Fisherman all along the Coorong are crying out, saying the potential weapons soon to be released by the state government, are no match for the ‘destructive’ seals that now populate the waters in large numbers.
After years of trials, while the long-nosed fur seals continued to eat away at the fishing industry in the Coorong and Lower Lakes, the Department for Water is finally ready to release a deterrent device to help fishers protect their businesses.
By the end of the month, the long-awaited devices, known as a crackers, will be available to trained commercial fishers.
But, after years of struggling to stay afloat, Coorong fishermen of 39 years Darren Hoad has taken no comfort in the announcement.
The Mundoo Channel resident and owner of Hoad Fisheries said even if the government was giving the crackers away for free, he still would not take them.
“I’ve spoken to many people who have used them (the crackers) who say they just scatter the seals from one net to another and are becoming like a dinner bell for the seals,” he said.
“The fisherman are being ignored because it’s all too political… if they agree to a cull, too much of the population would be against it because people wrongly think the seals are cuddly animals.”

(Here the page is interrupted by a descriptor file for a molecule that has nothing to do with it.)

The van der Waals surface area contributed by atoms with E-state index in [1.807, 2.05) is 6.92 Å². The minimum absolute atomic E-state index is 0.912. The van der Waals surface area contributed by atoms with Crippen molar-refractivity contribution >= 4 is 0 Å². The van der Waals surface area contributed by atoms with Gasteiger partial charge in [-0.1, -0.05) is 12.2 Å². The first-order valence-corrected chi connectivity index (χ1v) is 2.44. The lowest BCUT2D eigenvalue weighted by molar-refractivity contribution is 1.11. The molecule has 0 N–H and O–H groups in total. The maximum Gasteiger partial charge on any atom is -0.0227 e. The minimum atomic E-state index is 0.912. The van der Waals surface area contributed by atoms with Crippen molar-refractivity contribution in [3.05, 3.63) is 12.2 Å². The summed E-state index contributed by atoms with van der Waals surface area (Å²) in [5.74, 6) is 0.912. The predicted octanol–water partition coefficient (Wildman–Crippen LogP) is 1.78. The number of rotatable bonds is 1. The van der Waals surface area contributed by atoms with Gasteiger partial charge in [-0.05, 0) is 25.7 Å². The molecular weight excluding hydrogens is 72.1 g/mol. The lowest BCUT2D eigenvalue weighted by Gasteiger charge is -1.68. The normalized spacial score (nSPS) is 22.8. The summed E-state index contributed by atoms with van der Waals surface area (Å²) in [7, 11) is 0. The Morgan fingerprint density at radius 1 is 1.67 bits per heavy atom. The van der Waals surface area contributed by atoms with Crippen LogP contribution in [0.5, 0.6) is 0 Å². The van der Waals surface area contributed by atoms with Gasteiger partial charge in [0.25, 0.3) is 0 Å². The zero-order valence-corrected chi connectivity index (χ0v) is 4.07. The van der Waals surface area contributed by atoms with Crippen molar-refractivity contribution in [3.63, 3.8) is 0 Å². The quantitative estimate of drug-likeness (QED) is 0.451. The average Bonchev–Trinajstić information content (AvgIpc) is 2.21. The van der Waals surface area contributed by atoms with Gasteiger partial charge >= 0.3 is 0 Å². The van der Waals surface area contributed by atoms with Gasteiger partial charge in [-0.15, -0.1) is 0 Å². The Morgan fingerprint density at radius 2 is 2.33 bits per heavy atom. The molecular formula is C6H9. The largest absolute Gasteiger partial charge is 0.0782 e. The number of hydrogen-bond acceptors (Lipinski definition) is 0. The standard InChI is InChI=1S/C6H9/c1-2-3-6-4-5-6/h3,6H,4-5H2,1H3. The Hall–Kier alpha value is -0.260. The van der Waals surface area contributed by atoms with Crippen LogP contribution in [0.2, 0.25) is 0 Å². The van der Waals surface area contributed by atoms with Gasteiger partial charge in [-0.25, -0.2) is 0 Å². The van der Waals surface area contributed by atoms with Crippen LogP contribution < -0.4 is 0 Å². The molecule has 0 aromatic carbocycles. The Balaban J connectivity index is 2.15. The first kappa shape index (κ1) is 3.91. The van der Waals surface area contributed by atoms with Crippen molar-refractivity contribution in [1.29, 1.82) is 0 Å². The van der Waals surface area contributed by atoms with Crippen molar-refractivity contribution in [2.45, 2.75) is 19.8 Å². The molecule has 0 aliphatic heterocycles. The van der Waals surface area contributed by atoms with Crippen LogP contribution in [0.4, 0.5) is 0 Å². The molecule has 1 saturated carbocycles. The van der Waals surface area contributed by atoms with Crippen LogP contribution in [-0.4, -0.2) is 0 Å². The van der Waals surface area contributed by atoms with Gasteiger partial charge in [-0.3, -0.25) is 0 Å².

Mr Hoad said the last four years had a devastating impact on the industry.
“Even now, I don’t think a cull will do any good because they’ll take 10 per cent and the problem will still be there,” he said. “It’s completely eradicate them or nothing.”
Member for Hammond Adrian Pederick has been a voice for the Coorong fisherman and said the industry had suffered for far too long.
“The state government has buried its hands in the sand on the seal issue.”
“It’s already cost the industry many millions of dollars and these crackers have had very limited effect on the seals during the trials.
“We need a broader information campaign for the public so they can understand what these seals are really doing,” he said.
Southern Fishermen’s Association president Garry Hera-Singh was relieved a preventative measure would soon be available to help combat “the millions of dollars of damages and lost production”, but said he was “remaining realistic” about their potential effects.
“At the moment we have nothing, so we’re just hoping that the crackers will deter the seals long enough just to gather our catches,” he said.
“Everything we’ve ever tried has never worked, so the crackers are giving us hope, at least.”
A spokesperson for the Department for Water said the use of the crackers and their effectiveness would be assessed after six and then 12 months.